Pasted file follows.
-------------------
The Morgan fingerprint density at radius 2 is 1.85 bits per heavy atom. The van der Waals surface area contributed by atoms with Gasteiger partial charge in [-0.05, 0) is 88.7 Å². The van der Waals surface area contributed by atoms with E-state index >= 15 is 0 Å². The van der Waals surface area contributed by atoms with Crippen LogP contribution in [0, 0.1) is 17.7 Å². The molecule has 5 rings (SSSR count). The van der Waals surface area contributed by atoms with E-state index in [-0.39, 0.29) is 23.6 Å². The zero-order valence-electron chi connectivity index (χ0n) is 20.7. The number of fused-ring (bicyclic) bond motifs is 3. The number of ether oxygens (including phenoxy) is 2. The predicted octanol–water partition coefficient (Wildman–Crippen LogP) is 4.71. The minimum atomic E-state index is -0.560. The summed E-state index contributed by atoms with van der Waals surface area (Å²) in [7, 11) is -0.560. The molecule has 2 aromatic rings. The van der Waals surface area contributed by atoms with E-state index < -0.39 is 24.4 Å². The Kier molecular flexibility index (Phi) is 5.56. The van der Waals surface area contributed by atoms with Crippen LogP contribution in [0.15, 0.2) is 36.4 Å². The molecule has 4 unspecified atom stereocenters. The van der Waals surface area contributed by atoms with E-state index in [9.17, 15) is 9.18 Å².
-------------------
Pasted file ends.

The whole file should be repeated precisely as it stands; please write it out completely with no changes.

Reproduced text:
The Morgan fingerprint density at radius 2 is 1.85 bits per heavy atom. The van der Waals surface area contributed by atoms with Gasteiger partial charge in [-0.05, 0) is 88.7 Å². The van der Waals surface area contributed by atoms with E-state index >= 15 is 0 Å². The van der Waals surface area contributed by atoms with Crippen LogP contribution in [0, 0.1) is 17.7 Å². The molecule has 5 rings (SSSR count). The van der Waals surface area contributed by atoms with E-state index in [-0.39, 0.29) is 23.6 Å². The zero-order valence-electron chi connectivity index (χ0n) is 20.7. The number of fused-ring (bicyclic) bond motifs is 3. The number of ether oxygens (including phenoxy) is 2. The predicted octanol–water partition coefficient (Wildman–Crippen LogP) is 4.71. The minimum atomic E-state index is -0.560. The summed E-state index contributed by atoms with van der Waals surface area (Å²) in [7, 11) is -0.560. The molecule has 2 aromatic rings. The van der Waals surface area contributed by atoms with E-state index < -0.39 is 24.4 Å². The Kier molecular flexibility index (Phi) is 5.56. The van der Waals surface area contributed by atoms with Crippen LogP contribution in [0.15, 0.2) is 36.4 Å². The molecule has 4 unspecified atom stereocenters. The van der Waals surface area contributed by atoms with E-state index in [9.17, 15) is 9.18 Å².